- Private Contractor: this is probably the best option if you are only interested in “time off” since you can pick what trips to do or not. If you don’t want to work for a whole month that is completely your decision. With that said, you gotta make some $$$ so you have to balance time off vs income. Also to consider, this kinda of flying goes up an down. So some month you will have a lot of work and some others not so much. Once again is all about balance.

- Corporate Pilot: if you work for a good company this should give you lots of time off. The only issue is that sometimes you don’t know exactly when it will be as you do in the airlines. Some companies have hard days off, other have a lot of vacation days so if you need a day off you gotta put a vacation day, others have rotations, others you are on call 24/7 unless you have a PTO or Vacation day, etc. As for my personal experience with my current company, they are very conscious of quality of life, So they do their best to give you time off. So even though we are technically on call 24/7 we know when we are going to be flying. Also, corporate has ups and downs. There are month that you may fly 4 days and some you may fly 20. It all depends on the companies goals or time of the year.

If you know what pilot route you want to pursue I would be happy to expand on that route. Hope this helps

Carlos "Danny" recommends the following next steps:

Pilots quality of life
Pilot schedule
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Stephen’s Answer

It all depends on the type of flying you want to do. In my career I was a military pilot primarily based in the UK. The role that I fulfilled meant I was at home for the majority of my time, with just the occasional overseas deployment. As a commercial helicopter pilot I have been home most nights.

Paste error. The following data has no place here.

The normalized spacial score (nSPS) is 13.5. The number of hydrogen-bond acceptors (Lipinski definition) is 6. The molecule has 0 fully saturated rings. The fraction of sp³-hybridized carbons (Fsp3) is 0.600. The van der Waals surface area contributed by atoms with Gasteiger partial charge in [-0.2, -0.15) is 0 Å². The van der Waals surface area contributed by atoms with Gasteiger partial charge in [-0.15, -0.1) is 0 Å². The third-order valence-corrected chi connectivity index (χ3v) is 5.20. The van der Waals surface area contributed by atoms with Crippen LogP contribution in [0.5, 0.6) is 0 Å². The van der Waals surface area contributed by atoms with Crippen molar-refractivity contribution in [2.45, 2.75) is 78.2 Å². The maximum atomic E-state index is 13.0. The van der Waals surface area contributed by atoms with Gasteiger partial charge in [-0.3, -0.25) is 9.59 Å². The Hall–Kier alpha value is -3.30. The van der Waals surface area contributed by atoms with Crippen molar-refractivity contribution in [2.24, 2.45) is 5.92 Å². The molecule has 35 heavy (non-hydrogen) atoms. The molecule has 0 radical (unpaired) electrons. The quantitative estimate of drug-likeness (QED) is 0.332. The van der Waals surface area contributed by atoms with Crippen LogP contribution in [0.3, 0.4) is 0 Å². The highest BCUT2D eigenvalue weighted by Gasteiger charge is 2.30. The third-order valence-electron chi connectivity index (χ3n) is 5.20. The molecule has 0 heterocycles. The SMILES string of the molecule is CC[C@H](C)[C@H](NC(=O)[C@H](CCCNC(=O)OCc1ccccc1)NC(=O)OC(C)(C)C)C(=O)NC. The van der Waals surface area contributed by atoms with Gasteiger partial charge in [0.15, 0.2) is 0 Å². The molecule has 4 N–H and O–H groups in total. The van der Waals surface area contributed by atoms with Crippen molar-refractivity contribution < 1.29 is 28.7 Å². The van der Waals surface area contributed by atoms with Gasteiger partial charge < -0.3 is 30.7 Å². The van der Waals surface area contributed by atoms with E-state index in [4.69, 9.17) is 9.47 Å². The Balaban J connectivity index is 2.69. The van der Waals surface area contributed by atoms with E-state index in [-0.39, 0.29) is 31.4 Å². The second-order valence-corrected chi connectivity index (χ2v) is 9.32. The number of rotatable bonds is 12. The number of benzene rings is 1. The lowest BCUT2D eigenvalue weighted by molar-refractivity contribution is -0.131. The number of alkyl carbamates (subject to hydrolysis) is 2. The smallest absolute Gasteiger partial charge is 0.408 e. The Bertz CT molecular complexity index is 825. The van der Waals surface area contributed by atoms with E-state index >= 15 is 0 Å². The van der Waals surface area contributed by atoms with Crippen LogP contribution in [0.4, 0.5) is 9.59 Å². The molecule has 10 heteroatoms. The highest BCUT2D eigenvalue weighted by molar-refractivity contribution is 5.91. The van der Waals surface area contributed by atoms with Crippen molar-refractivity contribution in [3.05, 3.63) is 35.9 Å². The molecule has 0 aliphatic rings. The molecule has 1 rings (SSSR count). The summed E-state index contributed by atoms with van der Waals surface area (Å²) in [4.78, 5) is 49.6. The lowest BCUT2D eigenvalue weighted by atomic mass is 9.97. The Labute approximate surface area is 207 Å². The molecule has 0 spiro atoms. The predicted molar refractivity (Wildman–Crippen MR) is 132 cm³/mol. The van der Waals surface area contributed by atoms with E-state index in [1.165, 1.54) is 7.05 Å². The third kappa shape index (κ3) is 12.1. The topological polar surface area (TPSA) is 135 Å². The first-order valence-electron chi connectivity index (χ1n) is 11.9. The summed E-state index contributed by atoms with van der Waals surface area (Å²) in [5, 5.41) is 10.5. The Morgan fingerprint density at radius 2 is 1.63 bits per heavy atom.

There are many touring jobs or long haul which will entail a significant amount of time away from home. These are usually rewarded with good salaries/allowances or exciting professional experiences.
As with all jobs/careers/passions you need to ask yourself what are you willing to sacrifice to follow your choices. If being at home is the most important thing then jobs within locally based airlines/HEMS etc would be more appropriate, but if you wish to take advantage of the travel and experience broadening opportunities that being a pilot would have to offer then then airlines, long haul, touring jobs would be more beneficial - especially whilst you are learning your craft and have relatively few ties/family etc.

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Bryant’s Answer

From my experience from researching, it depends on the level you are in rankings. Also, going to Aviation or majoring in Engineering can open doors where if you contact an aviation school they would be able to give a better answer. Pilots are in demand and that they do have a tough schedule but every field has it good and bad. If you are motivated and interested then the skies are really open in the field.